what’s for lunch

Area schools differ in policies concerning students’ lunch options

Northside schools have mixed rules when it comes to parents delivering their students’ meals.

Most schools generally don’t allow parents to bring their students’ lunches, but others are a little more lenient.

“We do not have parents regularly bring lunch in the middle or upper schools,” St. Andrew’s Director of Institutional Advancement Stephanie Garriga said. “We frequently have parents who will bring a child’s birthday lunch and eat with them, but besides birthdays and special occasions, we do not have or encourage parents to come bring their children lunch.”

Both Upper School Head Julia Chadwick and Head of School Dr. George Penick agree that the school encourages students to be responsible for themselves to prepare them for college, according to Garriga.

“We have a full cafeteria with multiple options. We have two hot lunch choices, a sandwich bar, a salad bar, premade sandwiches and more.”

Garriga said that though some students bring their lunch to school, the majority of students eat through the cafeteria.

Head of St. Joseph, Dina Kinsey, says her school practices the same policy.

“We don’t allow that,” she said. “They can bring food from home, but as far as bringing outside food inside the cafeteria to eat, we don’t allow that.”

Seniors may utilize their senior privileges and eat on the senior deck, but Kinsey said everyone else must eat in the cafeteria or in a classroom for a school-associated meeting.

“We don’t have middle-of-the-day dismissal… You have to get food from the cafeteria or bring it from home.”

St. Joe uses MMI dining services, giving the students a large selection of meals to choose from each day.

“We have burgers, nuggets, a hot meal of the day, a salad or fruit. We have quite a selection for such a small school.”

Kinsey said about half of the student body eats from the cafeteria and the other half brings a lunch from home, except on pizza days.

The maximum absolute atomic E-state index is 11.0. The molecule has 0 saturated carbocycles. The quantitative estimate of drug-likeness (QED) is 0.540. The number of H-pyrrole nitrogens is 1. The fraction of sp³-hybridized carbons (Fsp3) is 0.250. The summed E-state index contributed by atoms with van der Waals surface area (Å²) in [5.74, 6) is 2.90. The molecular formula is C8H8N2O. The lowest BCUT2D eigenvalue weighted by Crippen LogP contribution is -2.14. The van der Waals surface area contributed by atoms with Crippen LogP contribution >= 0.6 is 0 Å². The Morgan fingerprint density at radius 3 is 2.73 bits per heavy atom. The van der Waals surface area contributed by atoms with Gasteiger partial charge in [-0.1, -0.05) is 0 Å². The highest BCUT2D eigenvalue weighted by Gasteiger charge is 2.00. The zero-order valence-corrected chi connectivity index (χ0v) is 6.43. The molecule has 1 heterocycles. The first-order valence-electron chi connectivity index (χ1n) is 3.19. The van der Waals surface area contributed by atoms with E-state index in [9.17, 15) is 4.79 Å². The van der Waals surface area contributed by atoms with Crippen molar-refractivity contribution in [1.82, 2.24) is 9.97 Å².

“That’s always a favorite, but, for the most part, it’s about half and half.”

 

At Prep, parents can bring their students’ lunches, but it doesn’t happen very often.

“It’s not prevalent here,” Prep Communications Director Ryan Sherman said. “If a parent wants to bring a special meal, they can bring it to the offices at the junior and senior high front desks. We have a handful that do that, but it varies from day to day and week to week.”

Approximately five parents will bring their student lunches to school in a week, 10 on a busy week, according to Sherman.

“There’s no limit, but they just have to bring it to the front desk. We don’t want people driving around and dropping it off in the back of the campus. We want to know when people are on campus.”

The cafeteria options are popular among students, according to Sherman.

 “Kids are pretty happy with the food we have in the dining hall, according to the feedback I’ve gotten. We’ve got several options in our dining commons.”

Prep cafeteria options include a traditional or hot lunch meal (Café Classics), a salad bar (Garden Club), made-to-order sandwiches (Deli Depot), quick service food (The Grille Company), and Thursdays feature farm-to-Prep, similar to farm-to-table meals and food.

“The majority of students purchase food and eat lunch in the dining commons,” Sherman said. “We not only have all those options, but we have a coffee and smoothie bar, which features fresh brewed coffee, soft served ice cream and homemade smoothies with fresh, natural ingredients. Most students find they’ve got a pretty good thing going.”

Some Jackson Academy parents will bring their students’ lunches on occasion, according to Upper School Dean Steve Harvey.

JA offers students a wide variety of cafeteria options, so about half of the student body eats from the JA Café, while the other half normally bring their lunches from home.

MMI serves as JA’s dining service provider, and the JA café offers a daily hot meal for all grade levels as well as an a la carte menu for lower, middle and upper students.

“A la carte options include Garden Gourmet Build a Salad, Healthy Edge Soups and Potatoes, Deli Designs Build a Sandwich, wrapped and ready premade salads, fruit, wraps (and) hummus with pita chips,” Director of Marketing and Communications Patti Wade said.

JA students may also order items from The Grill or choose weekly specials. On Tuesdays, JA offers Chik-fil-a sandwiches as an option, and Fridays is Papa John’s pizza day.

“Thursday is the most popular day, with chicken offered both baked and fried,” Wade said.

JA uses Meal Pay Plus to simplify paying for meals.

“This program gives parents a way to provide funds for food during school hours (with) an online account for each student. The funds will be accessible through the student ID cards, which can be swiped to pay using their Meal Pay Plus account,” she said.

About half of the upper school students eat food from the cafeteria and about half bring their lunches, and a coffee shop is newly available.

“Students now have a student-run coffee shop called Common Grounds, located in the Learning Center. It operates from 7:30 a.m. to noon each day.”

MRA could not be reached for comment at press time.

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